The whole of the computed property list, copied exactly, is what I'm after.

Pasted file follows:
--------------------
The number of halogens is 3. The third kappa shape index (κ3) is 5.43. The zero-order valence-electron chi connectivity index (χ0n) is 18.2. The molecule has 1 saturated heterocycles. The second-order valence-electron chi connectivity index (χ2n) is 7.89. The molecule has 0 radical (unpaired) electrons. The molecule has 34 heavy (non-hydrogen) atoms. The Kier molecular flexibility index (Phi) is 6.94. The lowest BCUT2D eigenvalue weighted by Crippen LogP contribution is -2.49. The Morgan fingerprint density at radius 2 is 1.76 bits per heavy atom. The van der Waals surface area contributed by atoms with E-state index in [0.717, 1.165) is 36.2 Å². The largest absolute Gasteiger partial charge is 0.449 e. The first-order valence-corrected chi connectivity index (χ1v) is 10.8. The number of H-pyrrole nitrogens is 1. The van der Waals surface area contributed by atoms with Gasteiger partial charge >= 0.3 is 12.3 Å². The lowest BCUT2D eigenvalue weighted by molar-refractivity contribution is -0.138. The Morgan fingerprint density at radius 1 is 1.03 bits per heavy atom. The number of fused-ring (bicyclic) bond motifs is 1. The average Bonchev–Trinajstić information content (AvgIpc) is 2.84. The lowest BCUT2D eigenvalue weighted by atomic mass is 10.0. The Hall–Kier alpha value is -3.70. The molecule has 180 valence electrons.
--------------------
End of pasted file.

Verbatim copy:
The number of halogens is 3. The third kappa shape index (κ3) is 5.43. The zero-order valence-electron chi connectivity index (χ0n) is 18.2. The molecule has 1 saturated heterocycles. The second-order valence-electron chi connectivity index (χ2n) is 7.89. The molecule has 0 radical (unpaired) electrons. The molecule has 34 heavy (non-hydrogen) atoms. The Kier molecular flexibility index (Phi) is 6.94. The lowest BCUT2D eigenvalue weighted by Crippen LogP contribution is -2.49. The Morgan fingerprint density at radius 2 is 1.76 bits per heavy atom. The van der Waals surface area contributed by atoms with E-state index in [0.717, 1.165) is 36.2 Å². The largest absolute Gasteiger partial charge is 0.449 e. The first-order valence-corrected chi connectivity index (χ1v) is 10.8. The number of H-pyrrole nitrogens is 1. The van der Waals surface area contributed by atoms with Gasteiger partial charge >= 0.3 is 12.3 Å². The lowest BCUT2D eigenvalue weighted by molar-refractivity contribution is -0.138. The Morgan fingerprint density at radius 1 is 1.03 bits per heavy atom. The number of fused-ring (bicyclic) bond motifs is 1. The average Bonchev–Trinajstić information content (AvgIpc) is 2.84. The lowest BCUT2D eigenvalue weighted by atomic mass is 10.0. The Hall–Kier alpha value is -3.70. The molecule has 180 valence electrons.